On Tuesday night, close to 300 people attended a screening of the Race to Nowhere documentary hosted by Alexandria (Va.) City Public Schools, the Alexandria PTA Council, and ASCD. Probably more remarkable than all these hardy souls venturing out on a very wintry night to view the film was the fact that they stayed for more than an hour after the screening to start a discussion.
The film reveals an issue that has widespread effect on our children's health, growth, and learning: In many communities, we have reached a saturation point in the amount of work, study, and practice our students can do and the amount of content knowledge they can absorb, understand, and make useful in their lives. And, as was stated by ASCD Executive Director and CEO Gene Carter in his welcome address, "In many cases this saturation point is being reached by our children before they enter their teenage years."
One of the key reasons ASCD became interested in the film—besides its support of a whole child approach to education—was the film's producers' determination to have the film catalyze conversation and, in particular, community conversation. We started this community conversation in Alexandria Tuesday night. It was a dialogue that involved parents, students, teachers, administrators, many Whole Child Partner organizations, local PTA, and local school board members. We were also fortunate to have not only Carter, ACPS Superintendent Morton Sherman, and Alexandria PTA Council President Karen McManis in attendance, but also the film's producer and director, Vicki Abeles, the film's educational consultant, Sara Truebridge, and our local Congressman and whole child supporter Jim Moran.
The conversation began last night, but we want the conversation to continue. To this end, we are posting many of the comments made last night in response to a series of questions we posed. From here, we want the conversation to continue—at a minimum—online.
Question 1: Is stress and overscheduling a problem?
- Many kids exhibit a pressure to be perfect.
- Many kids feel the pressure to cheat.
- A sudent in kindergarten expressed stress that he didn't do well on a quiz.
- Why are we proposing an extended school day?
- Proposing a longer day does not mean we are proposing more work or more homework.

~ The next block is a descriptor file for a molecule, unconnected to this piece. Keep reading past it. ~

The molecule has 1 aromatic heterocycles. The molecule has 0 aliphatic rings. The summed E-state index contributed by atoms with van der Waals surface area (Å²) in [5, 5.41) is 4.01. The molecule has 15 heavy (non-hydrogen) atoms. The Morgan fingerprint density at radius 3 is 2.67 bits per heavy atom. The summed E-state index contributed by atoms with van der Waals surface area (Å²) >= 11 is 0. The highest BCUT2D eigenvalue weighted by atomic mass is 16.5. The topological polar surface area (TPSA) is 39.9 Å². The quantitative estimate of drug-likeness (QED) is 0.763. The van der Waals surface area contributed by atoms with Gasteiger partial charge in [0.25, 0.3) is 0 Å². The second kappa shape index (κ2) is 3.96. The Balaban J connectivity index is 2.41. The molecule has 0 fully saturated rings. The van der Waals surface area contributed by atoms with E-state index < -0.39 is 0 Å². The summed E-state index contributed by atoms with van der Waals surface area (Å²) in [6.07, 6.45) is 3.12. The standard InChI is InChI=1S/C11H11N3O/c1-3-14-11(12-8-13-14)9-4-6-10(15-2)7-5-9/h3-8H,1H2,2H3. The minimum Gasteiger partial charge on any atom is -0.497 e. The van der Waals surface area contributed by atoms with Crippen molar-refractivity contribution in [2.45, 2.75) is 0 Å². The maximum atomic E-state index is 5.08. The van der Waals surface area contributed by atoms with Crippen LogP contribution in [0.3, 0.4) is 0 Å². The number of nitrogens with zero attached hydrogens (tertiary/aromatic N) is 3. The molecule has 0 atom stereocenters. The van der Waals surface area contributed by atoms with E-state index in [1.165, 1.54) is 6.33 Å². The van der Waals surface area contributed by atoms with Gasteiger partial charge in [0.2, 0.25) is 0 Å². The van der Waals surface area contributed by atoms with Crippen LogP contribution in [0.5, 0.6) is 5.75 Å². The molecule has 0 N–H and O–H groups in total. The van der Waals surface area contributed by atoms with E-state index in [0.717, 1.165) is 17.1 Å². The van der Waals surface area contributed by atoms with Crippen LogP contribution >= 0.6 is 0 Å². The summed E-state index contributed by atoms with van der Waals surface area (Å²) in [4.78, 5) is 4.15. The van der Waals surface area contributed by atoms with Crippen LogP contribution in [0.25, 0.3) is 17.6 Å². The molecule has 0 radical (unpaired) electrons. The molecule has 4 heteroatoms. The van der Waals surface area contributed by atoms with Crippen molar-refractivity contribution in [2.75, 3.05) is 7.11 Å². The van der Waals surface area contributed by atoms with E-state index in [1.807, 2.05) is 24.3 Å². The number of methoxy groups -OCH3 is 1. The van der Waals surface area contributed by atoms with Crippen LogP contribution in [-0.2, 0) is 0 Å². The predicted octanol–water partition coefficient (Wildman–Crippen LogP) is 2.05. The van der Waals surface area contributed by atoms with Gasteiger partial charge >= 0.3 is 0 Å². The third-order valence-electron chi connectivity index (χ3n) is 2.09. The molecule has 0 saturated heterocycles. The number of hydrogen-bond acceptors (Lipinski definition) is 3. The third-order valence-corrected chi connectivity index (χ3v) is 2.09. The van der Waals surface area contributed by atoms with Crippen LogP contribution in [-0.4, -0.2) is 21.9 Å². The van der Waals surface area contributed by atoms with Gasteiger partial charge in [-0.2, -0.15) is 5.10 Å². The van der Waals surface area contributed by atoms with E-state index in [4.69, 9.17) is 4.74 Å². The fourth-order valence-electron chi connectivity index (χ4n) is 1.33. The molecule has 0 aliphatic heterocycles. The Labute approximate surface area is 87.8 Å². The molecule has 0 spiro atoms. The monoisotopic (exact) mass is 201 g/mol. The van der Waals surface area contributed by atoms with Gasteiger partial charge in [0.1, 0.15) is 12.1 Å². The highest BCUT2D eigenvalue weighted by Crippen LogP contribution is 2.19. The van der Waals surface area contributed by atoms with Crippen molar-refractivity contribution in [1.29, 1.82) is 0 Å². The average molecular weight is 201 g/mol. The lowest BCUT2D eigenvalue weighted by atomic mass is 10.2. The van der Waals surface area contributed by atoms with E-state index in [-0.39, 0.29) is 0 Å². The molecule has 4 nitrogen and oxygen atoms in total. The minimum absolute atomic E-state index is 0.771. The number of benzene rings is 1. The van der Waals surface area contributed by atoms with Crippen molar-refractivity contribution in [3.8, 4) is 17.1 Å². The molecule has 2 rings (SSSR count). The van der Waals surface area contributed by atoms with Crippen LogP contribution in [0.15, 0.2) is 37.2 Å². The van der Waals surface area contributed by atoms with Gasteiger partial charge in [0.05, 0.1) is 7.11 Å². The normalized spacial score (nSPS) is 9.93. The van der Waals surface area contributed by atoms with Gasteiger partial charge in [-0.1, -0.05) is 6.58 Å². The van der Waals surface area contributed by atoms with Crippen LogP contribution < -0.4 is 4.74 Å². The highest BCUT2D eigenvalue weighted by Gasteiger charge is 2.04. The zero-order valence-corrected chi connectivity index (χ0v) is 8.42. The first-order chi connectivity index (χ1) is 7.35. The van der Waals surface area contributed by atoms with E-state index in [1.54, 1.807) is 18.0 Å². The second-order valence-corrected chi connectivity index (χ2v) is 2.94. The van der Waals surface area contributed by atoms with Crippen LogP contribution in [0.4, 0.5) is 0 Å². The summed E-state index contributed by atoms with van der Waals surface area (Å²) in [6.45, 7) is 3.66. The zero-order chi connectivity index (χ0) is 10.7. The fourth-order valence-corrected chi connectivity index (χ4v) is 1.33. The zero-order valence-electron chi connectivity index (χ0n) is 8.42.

- A longer day can provide greater time to think and discuss.
- The issue is what we do with the time.
- We need greater emphasis on physical education, individualized instruction, and study time.
- We need to connect kids with counselors.
- We need increased attention on how we interact with each other and the children.
Question 2: What currently works to alleviate stress, or what would help to alleviate stress?
- Our children need to be outside and play in the fresh air.
- We need to teach our children how to solve problems through negotiation.
- We as adults don't do a good job with conflict resolution or negotiating, and our children look to us to learn how to manage stress.
- Some of us don't know how to relieve our own stress!
- We tell students to sit down, shut up, etc., but they are in school ALL DAY long.
- We say teach, teach, teach: but we have to model what we want for our children.
- I appreciate the film tapping into the early education piece—tapping into the entire child.
Question 3: Should we focus most attention on reducing the stress involved with schooling (proactive) or increasing avenues to deal with stress (reactive)?
- We have to start modeling the behavior we want our children to have.
- I didn't see the issue of cyber bullying highlighted, but that's a huge stressor.
- This is a time to consider how to help the entire child by having more time in the day.
- We can do things with the time; make better use of the time we have (e.g., kids sit for 30 minutes in the morning in the gym while kids in other countries do yoga or physical activity).
- Kids need to valued for what they are good at; forcing every kid down the same path is just wrong.
- Why don't we test for multiple intelligences? How do we move in that direction?
- Most of the progressive, so-called high-performing nations (Singapore, South Korea, Finland) are approaching the focus on learning entirely different than the United States. They are moving away from where we are headed.
- Schools are reflections of what their communities expect.
- It's not just the responsibility of the school; it's also of the responsibility of communities they serve.
- School plays a vitally important role in providing the appropriate learning experience for each student.
- School is only responsible for a segment of the learning experiment.
- ASCD is focused on learning, not schooling.
- If a child is not doing well, he or she deserves the opportunity to be reassessed (don't say "retested").
- Our education system is upside down, and it won't change from the top down.
- The U.S. Constitution [indicates the rights to] life, liberty, and the pursuit of happiness: school is rarely about the third.
- We need a greater emphasis on the first five years of life.
- The desire for change needs to come from communities, communities such as Alexandria.
The following questions were not asked last night due to time but are posted here to elicit responses.
Question 4: Are there things that we could focus on in each family, classroom, or school?
Question 5: Are there things we could focus on at a local, state, and national level?
Read the questions. Read the responses. Submit your comments. Continue the conversation.